A weary sense of deja vu

Posted on November 20th, by geoff in Caring Times, CT blog. 4 comments

By Caring Times editor GEOFF HODGSON

So we are to be favoured with a Green Paper sometime next summer.

Theresa May’s insistence on the importance of an exact date for Brexit rings hollow alongside her government’s insouciant deferral of the Green Paper. They say “it is right that we take the time needed to debate the many complex issues and listen to the perspectives of experts and care users, to build consensus around reforms which can succeed.” They’ve had years to do this.

It is with a weary sense of deja vu that I recall that the release of the last social care Green Paper was deferred. Green Papers are of course standard practice for appearing to address an issue while not actually doing anything. A panel of the great and good comes up with a few suggestions which are then put out to general consultation. This will take us to next autumn. Then, maybe, we’ll be treated to a White Paper, or policy paper, proclaiming the Government’s preferred option. This in turn will be put on hold while the Treasury conducts an ‘impact review’ and at some indeterminate point in the future, the Government will say its preferred option is impractical at this time and the whole thing will be shelved for a year or two. Job done, and at a fraction of the cost to implement any real change.

By which time, the present shower might be out of office and all bets will be off anyway while Jeremy Corbyn settles himself into the driving seat. Since the 2003 Sutherland Royal Commission into Social Care we have been on this merry-go-round of Green Papers and White Papers. I suppose we’d call him a terrorist today but one can have a degree of sympathy with Guy Fawkes’ bid to light the blue touch paper.

Meanwhile unmet need continues to grow and a lot of frail elderly people are being short-changed. But as I have often said, social care does not rank highly in the nation’s collective conciousness. This was evidenced in Radio 4’s ‘Any Questions’ on Saturday; the debate on social care was superficial and very brief compared to the time spent on school budgets, ditto for the phone-in afterwards. So we shouldn’t be surprised when government reflects the will – or in this case – the apathy of the people.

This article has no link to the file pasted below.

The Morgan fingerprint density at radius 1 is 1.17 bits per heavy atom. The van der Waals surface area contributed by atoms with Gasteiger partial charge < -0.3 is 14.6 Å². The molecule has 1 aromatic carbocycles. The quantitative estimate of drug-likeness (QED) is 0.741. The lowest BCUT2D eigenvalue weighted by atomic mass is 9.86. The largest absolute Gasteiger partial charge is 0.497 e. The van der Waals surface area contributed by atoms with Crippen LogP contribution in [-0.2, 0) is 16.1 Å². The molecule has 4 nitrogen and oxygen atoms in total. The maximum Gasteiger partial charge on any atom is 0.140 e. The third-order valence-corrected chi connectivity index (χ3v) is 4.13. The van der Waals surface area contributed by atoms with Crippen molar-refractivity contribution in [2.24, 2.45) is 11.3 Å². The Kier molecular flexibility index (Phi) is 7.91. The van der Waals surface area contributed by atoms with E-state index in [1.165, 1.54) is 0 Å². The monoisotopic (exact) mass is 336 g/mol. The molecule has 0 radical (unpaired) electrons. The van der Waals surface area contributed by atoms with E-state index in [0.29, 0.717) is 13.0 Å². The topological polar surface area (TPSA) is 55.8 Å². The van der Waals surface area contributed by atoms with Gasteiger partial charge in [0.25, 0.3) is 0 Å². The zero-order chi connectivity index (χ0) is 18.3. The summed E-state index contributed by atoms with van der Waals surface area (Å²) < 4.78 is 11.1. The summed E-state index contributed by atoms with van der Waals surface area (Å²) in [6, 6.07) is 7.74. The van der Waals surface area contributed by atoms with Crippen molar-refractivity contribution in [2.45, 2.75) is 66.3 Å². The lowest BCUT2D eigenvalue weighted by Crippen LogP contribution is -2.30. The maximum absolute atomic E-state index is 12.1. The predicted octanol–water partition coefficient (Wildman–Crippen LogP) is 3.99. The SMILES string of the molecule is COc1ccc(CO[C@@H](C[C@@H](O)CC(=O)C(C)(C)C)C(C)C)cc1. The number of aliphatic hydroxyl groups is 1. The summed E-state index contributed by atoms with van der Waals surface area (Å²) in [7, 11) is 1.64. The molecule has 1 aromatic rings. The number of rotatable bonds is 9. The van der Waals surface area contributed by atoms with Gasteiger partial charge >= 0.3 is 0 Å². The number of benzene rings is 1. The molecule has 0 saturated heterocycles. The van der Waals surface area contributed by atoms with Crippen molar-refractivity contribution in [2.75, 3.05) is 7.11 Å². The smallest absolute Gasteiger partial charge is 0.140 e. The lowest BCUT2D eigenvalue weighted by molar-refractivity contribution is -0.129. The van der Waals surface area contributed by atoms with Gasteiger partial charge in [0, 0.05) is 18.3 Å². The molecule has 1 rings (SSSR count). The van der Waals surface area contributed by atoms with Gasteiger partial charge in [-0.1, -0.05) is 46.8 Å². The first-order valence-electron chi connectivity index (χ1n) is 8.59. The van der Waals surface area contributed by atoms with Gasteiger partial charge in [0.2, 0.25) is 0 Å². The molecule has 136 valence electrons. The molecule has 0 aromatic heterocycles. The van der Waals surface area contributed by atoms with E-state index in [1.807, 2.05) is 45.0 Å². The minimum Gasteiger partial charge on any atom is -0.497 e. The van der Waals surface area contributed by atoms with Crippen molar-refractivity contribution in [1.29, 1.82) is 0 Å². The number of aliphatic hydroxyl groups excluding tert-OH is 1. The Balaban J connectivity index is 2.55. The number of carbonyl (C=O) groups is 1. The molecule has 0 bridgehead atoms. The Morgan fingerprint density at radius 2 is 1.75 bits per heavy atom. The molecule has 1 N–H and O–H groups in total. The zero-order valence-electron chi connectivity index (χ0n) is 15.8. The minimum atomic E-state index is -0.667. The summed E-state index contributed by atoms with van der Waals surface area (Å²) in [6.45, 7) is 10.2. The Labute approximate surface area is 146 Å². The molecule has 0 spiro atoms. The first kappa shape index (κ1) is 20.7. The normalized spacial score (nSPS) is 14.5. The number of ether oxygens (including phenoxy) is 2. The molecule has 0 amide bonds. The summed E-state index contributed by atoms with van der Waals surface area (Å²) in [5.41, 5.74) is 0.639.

I’m ready to be underwhelmed on Wednesday.

  • The CT Blog is written in a personal capacity – comments and opinions expressed are not necessarily endorsed or supported by Caring Times.

4 responses to “A weary sense of deja vu”

  1. I note that a) the Green Paper will focus on care of older people, not on the fastest-rising area of demand which is adults of working age with disabilities; b) on the expert advisory panel, there is no-one from a carers’ perspective, despite their being one of the main support arms in social care, and without which it couldn’t function; c) on the expert advisory panel there is no-one coming either from a workforce perspective, or – other than Care UK – from the provider side. It may be that those on the panel have enough knowledge and experience to allow for this. But in terms of getting buy-in from across the sector, it’s not helpful. It feels like going through the motions – yet again – for the sake of throwing a sop to older voters.

    • Bob Ferguson says:

      In light of providers’ token representation on the expert panel, all the more reason for the sector as a whole – to be clear, not just those with the most money or the biggest mouths – to ensure that its perspectives are among the “wide range of views” to be considered.
      It would undoubtedly help were it to offer a reasoned and coherent case for the future of the care industry. A case that, in recognising social care as only one of many areas of the economy that are competing for scarce resources, makes explicit providers’ willingness – as citizens and taxpayers – to contribute to a national solution.

  2. Derek Breingan says:

    At what point does the sector and its stakeholders make a stand? CQC in its recent State of the Nation report could not have been clearer. The government is ignoring all the warning signs. Suspect we will again see a slug of money being put into the NHS because that goes down well with the electorate. Well written Geoff.

  3. Mandy Thorn says:

    I share Debbie Sorkin’s misgivings and echo her comments as well as agreeing with Bob Ferguson.

    Looking at the make up of the panel of “independent experts” it seems obvious the government is seeking a financial solution for those with assets or cash; not looking at the future of social care and its massively supportive role to the NHS – such narrow mindedness is unhelpful and will just ensure that what is delivered in the future is the same as what has always been delivered in the past but paid for in a different way

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